Why you should not drink herbal tea for ‘calming’

You are now more likely to get cancer, diabetes and other health problems if you drink herbal teas for “calming” purposes, according to a new report.

The British Medical Journal has been reviewing scientific evidence to try and determine whether herbal teases could lead to the disease, such as cancer and other serious health problems.

But the report warns that “the evidence is insufficient to draw any firm conclusions”.

Dr David Moulds, from the Institute of Clinical Epidemiology at University College London, said: “This review is the first of its kind and is likely to lead to further research.”

We are still not sure what the exact mechanisms of action are, but we think that these are some of the most important mechanisms we know about.

“It is certainly not something we recommend to anyone.”

The review, which looked at 19 studies, found that tea consumption was associated with a number of health outcomes.

The most common effect was a reduction in the number of tumours, although some studies showed an increase in the risk of developing some other disease.

Dr Moulding said: “It’s clear that some people who have this particular type of cancer or other health problem may be particularly vulnerable.”

What we are really trying to do here is try to figure out how tea might help them reduce their risk of these particular cancers and other disease, and the same is true for the overall health risks associated with tea.

“The researchers said that the research was the first to look at the link between herbal tea consumption and cancer.

They found that in two studies involving more than 400 people, people who consumed a lot of tea had significantly fewer tumours than those who did not.

“We have seen no evidence that the tea in question actually reduces the risk for any of these cancers, and there is evidence that drinking tea can be harmful to the liver.””

The most important thing for anyone to remember is that this research does not prove that consuming herbal tea is helpful,” Dr Mould said.

“We have seen no evidence that the tea in question actually reduces the risk for any of these cancers, and there is evidence that drinking tea can be harmful to the liver.”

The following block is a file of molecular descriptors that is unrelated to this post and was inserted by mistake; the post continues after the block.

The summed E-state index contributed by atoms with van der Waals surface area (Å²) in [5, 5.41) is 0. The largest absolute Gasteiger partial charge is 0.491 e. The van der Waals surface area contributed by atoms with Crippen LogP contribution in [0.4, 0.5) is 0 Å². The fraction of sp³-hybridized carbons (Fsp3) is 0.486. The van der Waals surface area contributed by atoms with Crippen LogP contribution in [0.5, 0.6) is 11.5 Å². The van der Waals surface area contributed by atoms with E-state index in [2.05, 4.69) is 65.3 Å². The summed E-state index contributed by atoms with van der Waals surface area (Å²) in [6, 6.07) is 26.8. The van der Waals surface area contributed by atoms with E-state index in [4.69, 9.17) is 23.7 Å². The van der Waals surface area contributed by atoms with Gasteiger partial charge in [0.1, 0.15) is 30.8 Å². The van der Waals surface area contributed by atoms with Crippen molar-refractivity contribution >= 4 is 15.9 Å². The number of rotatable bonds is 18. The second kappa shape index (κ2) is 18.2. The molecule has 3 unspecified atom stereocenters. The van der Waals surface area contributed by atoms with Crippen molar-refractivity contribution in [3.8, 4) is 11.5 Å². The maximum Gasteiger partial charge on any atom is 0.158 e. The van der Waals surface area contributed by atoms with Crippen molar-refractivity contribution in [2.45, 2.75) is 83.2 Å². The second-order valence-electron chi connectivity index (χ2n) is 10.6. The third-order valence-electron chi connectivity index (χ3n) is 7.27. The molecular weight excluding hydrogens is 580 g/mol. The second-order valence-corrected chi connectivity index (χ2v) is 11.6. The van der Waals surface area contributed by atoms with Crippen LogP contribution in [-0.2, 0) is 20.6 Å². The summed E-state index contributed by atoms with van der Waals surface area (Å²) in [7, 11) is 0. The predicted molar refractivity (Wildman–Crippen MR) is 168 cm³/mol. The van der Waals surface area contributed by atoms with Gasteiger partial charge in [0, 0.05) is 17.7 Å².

The study, which is published in the British Medical Association Journal, also looked at the relationship between tea consumption, cancer and a range of other health conditions.

It found that the overall effect was less positive for some of these conditions, such with depression.

For example, people with depression are more likely than the general population to drink tea.

However, they were also more likely, on average, to have other health issues, including high blood pressure, high cholesterol and heart disease.

Other studies found that consuming tea for the purpose of cancer treatment reduced the risk in some cases, but there was no evidence of a causal link between tea and cancer risk.

Dr Molds said:”Tea is a naturally occurring beverage, and is probably beneficial for most people.”

He said the research looked at “a number of different things, but at the end of the day it’s really about what is in the tea, what’s in the water, what is being done in the body, and how much of it is metabolised in the gut.”

“The main takeaway here is that there is not a direct causal relationship between consuming herbal teapot and cancer.”

Dr James Boulton, of the University of Aberdeen, said the findings were surprising.

He said: “The results from this review suggest that, for some people, consuming tea may help prevent some cancers and some other health complications, but that there’s no evidence to suggest it’s harmful.”

For some people it may help, but the evidence is quite clear that drinking herbal tea does not appear to reduce the risk that people with cancer have of developing other conditions that are associated with it.

“So the conclusion that it might help is not really a conclusion we can draw from the findings here.”

Dr Boulman added that “people might be better off avoiding the herbal tea that is being sold, or at least buying a lot from a health food store”.

“The evidence is still very limited, but in this case, there’s a lot we don’t know.” 

Dr Bournemouth University Health Care, which carried out the study, said it was too early to draw conclusions about the role of tea in cancer prevention. 

It added that the study did not take into account the role that other types of herbal tea could play in the prevention of cancer.

“This is really just the start of what we need to do to better understand how tea may influence cancer risk, but it does highlight the potential for other herbal teastas to have a role in the management of cancer,” it said.